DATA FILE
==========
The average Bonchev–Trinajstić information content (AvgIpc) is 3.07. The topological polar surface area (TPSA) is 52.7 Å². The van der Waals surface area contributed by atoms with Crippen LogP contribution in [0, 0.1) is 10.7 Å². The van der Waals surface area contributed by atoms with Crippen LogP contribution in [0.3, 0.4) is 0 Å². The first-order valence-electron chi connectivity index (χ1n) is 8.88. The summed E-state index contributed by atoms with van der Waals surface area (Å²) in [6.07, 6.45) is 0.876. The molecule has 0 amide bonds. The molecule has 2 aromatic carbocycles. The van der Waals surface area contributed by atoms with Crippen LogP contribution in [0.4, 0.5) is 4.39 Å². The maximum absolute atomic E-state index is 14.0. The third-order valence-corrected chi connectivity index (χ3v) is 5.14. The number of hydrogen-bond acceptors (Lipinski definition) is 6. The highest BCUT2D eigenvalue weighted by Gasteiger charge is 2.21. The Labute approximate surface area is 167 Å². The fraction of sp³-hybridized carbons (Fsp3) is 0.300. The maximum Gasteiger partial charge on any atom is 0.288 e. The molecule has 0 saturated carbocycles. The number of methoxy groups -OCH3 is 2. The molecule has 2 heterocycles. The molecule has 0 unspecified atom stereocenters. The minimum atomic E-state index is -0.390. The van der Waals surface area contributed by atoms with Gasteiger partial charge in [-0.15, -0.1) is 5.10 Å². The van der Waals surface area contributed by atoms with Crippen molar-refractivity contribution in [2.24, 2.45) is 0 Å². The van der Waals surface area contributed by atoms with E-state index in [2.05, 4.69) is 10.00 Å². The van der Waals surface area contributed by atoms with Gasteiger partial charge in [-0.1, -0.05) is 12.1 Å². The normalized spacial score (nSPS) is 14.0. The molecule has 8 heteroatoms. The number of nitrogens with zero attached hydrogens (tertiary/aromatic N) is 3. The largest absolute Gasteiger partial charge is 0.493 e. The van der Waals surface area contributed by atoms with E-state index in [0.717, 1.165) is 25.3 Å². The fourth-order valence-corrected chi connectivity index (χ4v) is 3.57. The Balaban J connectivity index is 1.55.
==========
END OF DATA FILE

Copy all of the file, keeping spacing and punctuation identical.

The average Bonchev–Trinajstić information content (AvgIpc) is 3.07. The topological polar surface area (TPSA) is 52.7 Å². The van der Waals surface area contributed by atoms with Crippen LogP contribution in [0, 0.1) is 10.7 Å². The van der Waals surface area contributed by atoms with Crippen LogP contribution in [0.3, 0.4) is 0 Å². The first-order valence-electron chi connectivity index (χ1n) is 8.88. The summed E-state index contributed by atoms with van der Waals surface area (Å²) in [6.07, 6.45) is 0.876. The molecule has 0 amide bonds. The molecule has 2 aromatic carbocycles. The van der Waals surface area contributed by atoms with Crippen LogP contribution in [0.4, 0.5) is 4.39 Å². The maximum absolute atomic E-state index is 14.0. The third-order valence-corrected chi connectivity index (χ3v) is 5.14. The number of hydrogen-bond acceptors (Lipinski definition) is 6. The highest BCUT2D eigenvalue weighted by Gasteiger charge is 2.21. The Labute approximate surface area is 167 Å². The fraction of sp³-hybridized carbons (Fsp3) is 0.300. The maximum Gasteiger partial charge on any atom is 0.288 e. The molecule has 0 saturated carbocycles. The number of methoxy groups -OCH3 is 2. The molecule has 2 heterocycles. The molecule has 0 unspecified atom stereocenters. The minimum atomic E-state index is -0.390. The van der Waals surface area contributed by atoms with Gasteiger partial charge in [-0.15, -0.1) is 5.10 Å². The van der Waals surface area contributed by atoms with Crippen molar-refractivity contribution in [2.24, 2.45) is 0 Å². The van der Waals surface area contributed by atoms with E-state index in [2.05, 4.69) is 10.00 Å². The van der Waals surface area contributed by atoms with Gasteiger partial charge in [-0.1, -0.05) is 12.1 Å². The normalized spacial score (nSPS) is 14.0. The molecule has 8 heteroatoms. The number of nitrogens with zero attached hydrogens (tertiary/aromatic N) is 3. The largest absolute Gasteiger partial charge is 0.493 e. The van der Waals surface area contributed by atoms with E-state index in [0.717, 1.165) is 25.3 Å². The fourth-order valence-corrected chi connectivity index (χ4v) is 3.57. The Balaban J connectivity index is 1.55.